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borre, Wayne, Dehaas, Conway, and Maxwell. These were apportioned into five divisions of two brigades each, under Major-generals Greene, Stephen, Sullivan, Lincoln, and Stirling. The artillery was commanded by Knox. Sullivan, with his division, was stationed on the right at Princeton. With the rest of his force Washington fortified himself in a position naturally strong, among hills, in the rear of the village of Middlebrook. His camp was, on all sides, difficult of approach, and he rendered it still more so by intrenchments. The high grounds about it commanded a wide view of the country around Brunswick, the road to Philadelphia, and the course of the Raritan, so that the enemy could make no important movement on land, without his perceiving it.

It was now the beautiful season of the year, and the troops from their height beheld a fertile and well cultivated country spread before them, "painted with meadows, green fields, and orchards, studded with villages, and affording abundant supplies and forage." A part of their duty was to guard it from the ravage of the enemy, while they held themselves ready to counteract his movements in every direction.

On the 31st of May, reports were brought to camp that a fleet of a hundred sail had left New York, and stood out to sea. Whither bound, and

how freighted, was unknown. If they carried troops, their destination might be Delaware Bay. Eighteen transports, also, had arrived at New York, with troops in foreign uniforms. Were

they those which had been in Canada, or others indarately from Germany? Those who had -gorilered them with glasses could not tell. L vis matter of anxious conjecture.

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Cor the feet which had put to sea should be mat Sether south than Delaware Bay, Washnd insarily wrote to Patrick Henry, at that ge cence of Virginia, putting him on his * Shead this feet arrive on your coast, De Arcan attempt to penetrate the country, meysers. I would recommend that the Es crees ea be made by parties and detachmus, vi bout waiting to collect a large 1.11 sem need that this would be at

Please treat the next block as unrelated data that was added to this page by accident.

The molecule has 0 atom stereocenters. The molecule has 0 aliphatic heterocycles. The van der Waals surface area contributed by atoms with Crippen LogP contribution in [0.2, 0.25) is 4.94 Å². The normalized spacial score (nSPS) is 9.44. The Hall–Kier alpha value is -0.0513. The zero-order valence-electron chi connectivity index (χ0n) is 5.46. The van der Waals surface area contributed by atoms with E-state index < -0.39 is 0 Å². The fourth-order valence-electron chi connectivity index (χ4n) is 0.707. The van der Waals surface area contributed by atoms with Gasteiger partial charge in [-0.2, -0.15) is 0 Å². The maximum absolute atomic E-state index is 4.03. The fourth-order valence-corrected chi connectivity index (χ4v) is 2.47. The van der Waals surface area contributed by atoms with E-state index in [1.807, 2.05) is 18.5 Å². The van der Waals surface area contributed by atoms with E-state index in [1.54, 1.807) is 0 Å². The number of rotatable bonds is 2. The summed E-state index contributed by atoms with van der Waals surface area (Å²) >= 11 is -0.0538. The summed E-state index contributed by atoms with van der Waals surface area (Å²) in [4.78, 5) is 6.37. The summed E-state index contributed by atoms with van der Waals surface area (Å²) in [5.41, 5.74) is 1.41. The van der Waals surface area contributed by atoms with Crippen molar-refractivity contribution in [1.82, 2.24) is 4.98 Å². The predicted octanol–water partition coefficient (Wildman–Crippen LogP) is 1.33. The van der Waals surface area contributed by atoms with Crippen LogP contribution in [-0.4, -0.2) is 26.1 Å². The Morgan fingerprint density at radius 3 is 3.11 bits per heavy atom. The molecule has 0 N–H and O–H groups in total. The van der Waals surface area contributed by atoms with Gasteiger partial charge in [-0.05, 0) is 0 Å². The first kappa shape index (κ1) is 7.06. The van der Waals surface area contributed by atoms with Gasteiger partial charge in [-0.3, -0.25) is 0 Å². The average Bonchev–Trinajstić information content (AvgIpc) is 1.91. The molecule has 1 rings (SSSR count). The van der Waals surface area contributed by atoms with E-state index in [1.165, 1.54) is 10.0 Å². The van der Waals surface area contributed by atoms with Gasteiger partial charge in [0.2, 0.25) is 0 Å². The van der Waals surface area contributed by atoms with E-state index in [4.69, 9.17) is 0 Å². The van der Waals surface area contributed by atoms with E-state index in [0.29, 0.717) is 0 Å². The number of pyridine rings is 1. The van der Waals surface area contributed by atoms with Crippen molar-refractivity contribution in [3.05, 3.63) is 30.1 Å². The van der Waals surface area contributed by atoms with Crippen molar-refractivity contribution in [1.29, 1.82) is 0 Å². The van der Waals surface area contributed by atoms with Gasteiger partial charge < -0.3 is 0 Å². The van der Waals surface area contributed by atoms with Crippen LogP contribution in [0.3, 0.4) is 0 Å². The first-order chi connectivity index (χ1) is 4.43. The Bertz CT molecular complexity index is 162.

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at New York, and crossing into the Jerseys, set up his head-quarters at Brunswick.

As soon as Washington ascertained that Sir William's attention was completely turned to this quarter, he determined to strengthen his position with all the force that could be spared from other parts, so as to be able, in case a favorable opportunity presented, to make an attack upon the enemy; in the mean time, he would harass them with his light militia troops, aided by a few Continentals, so as to weaken their numbers by continual skirmishes. With this view, he ordered General Putnam to send down most of the continental troops from Peekskill, leaving only a number sufficient, in conjunction with the militia, to guard that post against surprise. They were to proceed in three divisions, under Generals Parsons, McDougall, and Glover, at one day's march distant from each other.

Arnold, in this critical juncture, had been put in command of Philadelphia, a post which he had been induced to accept, although the question of rank had not been adjusted to his satisfaction. His command embraced the western bank of the Delaware with all its fords and passes, and he took up his station there with a strong body of militia, supported by a few Continentals, to oppose any attempt of the enemy to cross the river. He was instructed by Washington to give him notice by expresses, posted on the road, if any fleet should appear in Delaware Bay; and to endeavor to concert

VOL. 111.


signals with the camp of Sullivan at Princeton, by alarm fires upon the hills.

On the night of the 13th of June, General Howe sallied forth in great force from Brunswick, as if pushing directly for the Delaware, but his advanced guard halted at Somerset courthouse, about eight or nine miles distant. Apprised of this movement, Washington at daybreak reconnoitered the enemy from the heights before the camp. He observed their front halting at the court-house, but a few miles distant, while troops and artillery were grouped here and there along the road, and the rear-guard was still at Brunswick. It was a question with Washingtou and his generals, as they reconnoitered the enemy with their glasses, whether this was a real move toward Philadelphia, or merely a lure to tempt them down from their strong position. In this uncertainty, Washington drew out his army in battle array along the heights, but kept quiet. . In the present state of his forces it was his plan not to risk a general action; but, should the enemy really march toward the Delaware, to hang heavily upon their rear. Their principal difficulty would be in crossing that river, and there, he trusted, they would meet with spirited opposi tion from the continental troops and militia, sta tioned on the western side under Arnold and Mif din.

The British took up a strong position, having Millstone Creek on their left, the Raritan all along their front, and their right resting on Brunswick, and proceeded to fortify themselves with bastions.

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